I’m a goal oriented kind of gal. Give me a mountain to climb, a river to ford, a meatloaf to make and I’m a happy camper. But unlike most of the ‘Rati, I don’t have externally set deadlines for my novels. Not yet.
Anything I do, good or bad, is self-imposed.
You’d think that this situation would be a lovely thing — to have the freedom to determine my own timeline — but I’m finding it an odd challenge. You see, my super-ego is in overdrive. No matter what else I do in the day — take care of my children, exercise so I’ll live long enough to see my kids grow up, cook, clean, spend time with my husband, garden — there’s always this voice telling me that I’m not doing enough to further my career.
Even when I sit at the computer and edit or write, that same damn voice screams for attention and most of its messages are negative. I wouldn’t mind if it helped inspire me or urged me to stretch creatively.
It destroys joy. It smashes fun into shards of guilt, cuts my feet until they’re bloody and makes a huge mess where there could be giddy adventure.
So what to do?
I suspect I’m not alone; I’m not the only writer with this conundrum. As a matter of fact, it might be one of the prerequisites of the job — with or without deadlines.
Lest you misread my words, I’m NOT talking about self-discipline here. I’ve got that out the wazoo. This is something far more insidious and potentially paralyzing.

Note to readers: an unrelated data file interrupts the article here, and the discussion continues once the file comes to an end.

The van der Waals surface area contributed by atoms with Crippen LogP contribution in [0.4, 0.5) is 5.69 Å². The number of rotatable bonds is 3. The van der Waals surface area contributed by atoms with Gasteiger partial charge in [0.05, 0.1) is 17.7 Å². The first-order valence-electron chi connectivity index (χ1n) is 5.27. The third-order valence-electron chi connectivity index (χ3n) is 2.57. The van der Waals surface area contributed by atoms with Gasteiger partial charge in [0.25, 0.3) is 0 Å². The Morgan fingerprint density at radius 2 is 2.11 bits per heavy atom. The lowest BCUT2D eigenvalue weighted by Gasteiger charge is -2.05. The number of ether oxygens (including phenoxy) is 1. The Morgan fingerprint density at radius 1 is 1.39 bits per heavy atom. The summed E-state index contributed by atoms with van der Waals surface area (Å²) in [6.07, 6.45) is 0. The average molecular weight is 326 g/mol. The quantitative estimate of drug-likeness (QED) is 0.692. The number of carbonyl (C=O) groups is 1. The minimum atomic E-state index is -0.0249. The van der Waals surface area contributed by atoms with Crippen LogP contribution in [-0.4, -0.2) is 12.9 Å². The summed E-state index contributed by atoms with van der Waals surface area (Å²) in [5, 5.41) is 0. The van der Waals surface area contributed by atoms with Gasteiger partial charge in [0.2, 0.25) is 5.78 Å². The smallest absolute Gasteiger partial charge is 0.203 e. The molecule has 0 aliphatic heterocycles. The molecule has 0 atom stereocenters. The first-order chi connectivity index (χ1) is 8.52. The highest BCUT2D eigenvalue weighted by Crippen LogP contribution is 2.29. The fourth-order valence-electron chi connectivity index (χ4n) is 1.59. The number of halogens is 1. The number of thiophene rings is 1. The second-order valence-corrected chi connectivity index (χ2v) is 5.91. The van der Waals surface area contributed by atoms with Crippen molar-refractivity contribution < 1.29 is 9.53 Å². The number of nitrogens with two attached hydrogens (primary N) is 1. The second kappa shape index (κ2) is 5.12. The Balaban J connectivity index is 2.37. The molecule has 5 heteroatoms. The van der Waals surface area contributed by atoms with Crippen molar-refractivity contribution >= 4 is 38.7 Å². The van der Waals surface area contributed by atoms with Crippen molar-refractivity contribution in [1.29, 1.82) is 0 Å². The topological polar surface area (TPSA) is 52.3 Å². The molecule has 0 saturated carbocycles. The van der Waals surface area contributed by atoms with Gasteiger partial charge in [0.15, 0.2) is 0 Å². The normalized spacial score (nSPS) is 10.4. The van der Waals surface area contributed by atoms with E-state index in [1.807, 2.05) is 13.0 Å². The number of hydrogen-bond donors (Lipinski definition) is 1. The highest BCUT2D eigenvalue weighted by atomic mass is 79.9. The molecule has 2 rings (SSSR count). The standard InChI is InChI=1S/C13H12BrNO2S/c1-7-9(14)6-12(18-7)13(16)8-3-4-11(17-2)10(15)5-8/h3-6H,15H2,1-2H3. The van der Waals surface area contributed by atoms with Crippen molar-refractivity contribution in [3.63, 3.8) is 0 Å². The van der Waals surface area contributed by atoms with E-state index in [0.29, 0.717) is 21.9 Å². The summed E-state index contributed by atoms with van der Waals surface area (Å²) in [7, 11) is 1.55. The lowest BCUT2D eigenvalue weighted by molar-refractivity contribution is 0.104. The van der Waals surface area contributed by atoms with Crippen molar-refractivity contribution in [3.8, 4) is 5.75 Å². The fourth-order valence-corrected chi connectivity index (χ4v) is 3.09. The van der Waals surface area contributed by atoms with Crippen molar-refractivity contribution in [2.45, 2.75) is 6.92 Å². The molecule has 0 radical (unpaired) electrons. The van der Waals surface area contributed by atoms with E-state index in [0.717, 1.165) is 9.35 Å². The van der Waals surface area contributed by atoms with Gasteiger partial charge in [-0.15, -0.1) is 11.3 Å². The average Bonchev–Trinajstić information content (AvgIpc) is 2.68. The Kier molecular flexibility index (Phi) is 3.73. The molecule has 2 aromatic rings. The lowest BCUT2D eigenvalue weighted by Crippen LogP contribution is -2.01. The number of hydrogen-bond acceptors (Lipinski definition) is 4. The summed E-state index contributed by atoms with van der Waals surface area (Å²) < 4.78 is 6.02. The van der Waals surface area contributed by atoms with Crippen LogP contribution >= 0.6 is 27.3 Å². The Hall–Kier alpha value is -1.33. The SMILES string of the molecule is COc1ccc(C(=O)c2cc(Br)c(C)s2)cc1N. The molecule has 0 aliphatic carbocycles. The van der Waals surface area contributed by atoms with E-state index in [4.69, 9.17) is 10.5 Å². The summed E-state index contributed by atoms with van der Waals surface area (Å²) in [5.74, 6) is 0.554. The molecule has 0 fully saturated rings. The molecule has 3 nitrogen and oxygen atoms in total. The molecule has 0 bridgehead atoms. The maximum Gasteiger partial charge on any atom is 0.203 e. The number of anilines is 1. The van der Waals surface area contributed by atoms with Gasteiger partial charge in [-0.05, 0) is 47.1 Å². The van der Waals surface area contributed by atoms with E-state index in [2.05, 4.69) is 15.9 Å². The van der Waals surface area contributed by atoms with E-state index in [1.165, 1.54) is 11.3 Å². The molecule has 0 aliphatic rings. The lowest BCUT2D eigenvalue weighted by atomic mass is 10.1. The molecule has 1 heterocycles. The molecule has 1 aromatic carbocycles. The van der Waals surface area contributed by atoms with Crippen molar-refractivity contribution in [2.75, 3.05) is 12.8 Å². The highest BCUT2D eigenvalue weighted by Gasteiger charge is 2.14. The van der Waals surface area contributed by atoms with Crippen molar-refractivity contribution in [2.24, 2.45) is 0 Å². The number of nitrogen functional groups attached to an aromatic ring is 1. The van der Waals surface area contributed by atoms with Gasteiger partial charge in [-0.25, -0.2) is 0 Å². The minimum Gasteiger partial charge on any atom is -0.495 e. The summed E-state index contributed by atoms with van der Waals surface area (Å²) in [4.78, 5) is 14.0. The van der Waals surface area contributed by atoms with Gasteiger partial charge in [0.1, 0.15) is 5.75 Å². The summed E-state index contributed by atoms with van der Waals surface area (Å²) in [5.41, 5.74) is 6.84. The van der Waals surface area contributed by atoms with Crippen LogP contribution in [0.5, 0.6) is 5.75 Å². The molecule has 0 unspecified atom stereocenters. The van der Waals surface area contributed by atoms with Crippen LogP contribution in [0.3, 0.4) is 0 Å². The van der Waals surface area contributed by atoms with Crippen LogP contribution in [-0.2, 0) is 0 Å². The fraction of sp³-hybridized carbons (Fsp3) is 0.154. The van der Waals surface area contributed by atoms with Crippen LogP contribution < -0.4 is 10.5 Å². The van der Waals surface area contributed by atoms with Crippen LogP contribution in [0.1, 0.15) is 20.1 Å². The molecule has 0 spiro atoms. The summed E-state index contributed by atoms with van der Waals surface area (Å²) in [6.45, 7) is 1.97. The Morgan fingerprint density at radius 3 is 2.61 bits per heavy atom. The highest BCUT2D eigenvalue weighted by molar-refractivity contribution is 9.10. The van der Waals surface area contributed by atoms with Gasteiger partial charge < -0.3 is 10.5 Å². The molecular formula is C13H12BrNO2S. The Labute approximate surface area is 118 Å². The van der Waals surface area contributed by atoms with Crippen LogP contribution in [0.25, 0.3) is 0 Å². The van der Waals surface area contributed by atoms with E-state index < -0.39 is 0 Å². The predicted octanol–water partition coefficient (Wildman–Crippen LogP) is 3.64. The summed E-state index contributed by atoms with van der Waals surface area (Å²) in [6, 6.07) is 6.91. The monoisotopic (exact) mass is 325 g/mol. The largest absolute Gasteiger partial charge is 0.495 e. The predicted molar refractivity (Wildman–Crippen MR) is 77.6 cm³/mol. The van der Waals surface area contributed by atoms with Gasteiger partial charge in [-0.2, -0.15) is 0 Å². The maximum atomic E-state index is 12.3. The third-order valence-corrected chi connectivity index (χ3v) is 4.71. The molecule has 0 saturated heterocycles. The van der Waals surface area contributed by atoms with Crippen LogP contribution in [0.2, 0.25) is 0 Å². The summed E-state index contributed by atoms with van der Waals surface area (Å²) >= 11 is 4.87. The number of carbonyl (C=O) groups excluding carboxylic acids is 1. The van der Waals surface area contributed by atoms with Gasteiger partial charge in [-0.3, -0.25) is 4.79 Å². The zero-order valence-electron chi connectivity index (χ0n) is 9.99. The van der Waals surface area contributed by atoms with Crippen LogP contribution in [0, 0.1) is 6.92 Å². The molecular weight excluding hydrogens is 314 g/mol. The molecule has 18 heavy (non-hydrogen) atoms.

And it takes more than just the pleasure away; it diminishes productivity.
I’ve tried daily writing goals and I’ve met them. The stupid voice still pounds in my ears. I’ve tried ignoring it or reasoning with it or visualizing myself free of it. I’ve tried shoving it out of my mind with positive affirmations: "I’m making progress." or "I did more than I thought I would today." Or "I am doing as much as I can."
But it’s like some kind of mutating computer virus that keeps adapting to whatever I throw in its path.
If I have to live with the damn thing, I will. I’ve done pretty well so far and have managed write a fair number of manuscripts, books, stories etc. But if there’s a way to put it in its place, to push a mute button, I’d sure like to know how.
So that’s my question for today: Do any of you, Dear Readers, experience this in your own writing or other professions? If so, tell me how you quell the tyranny of the should.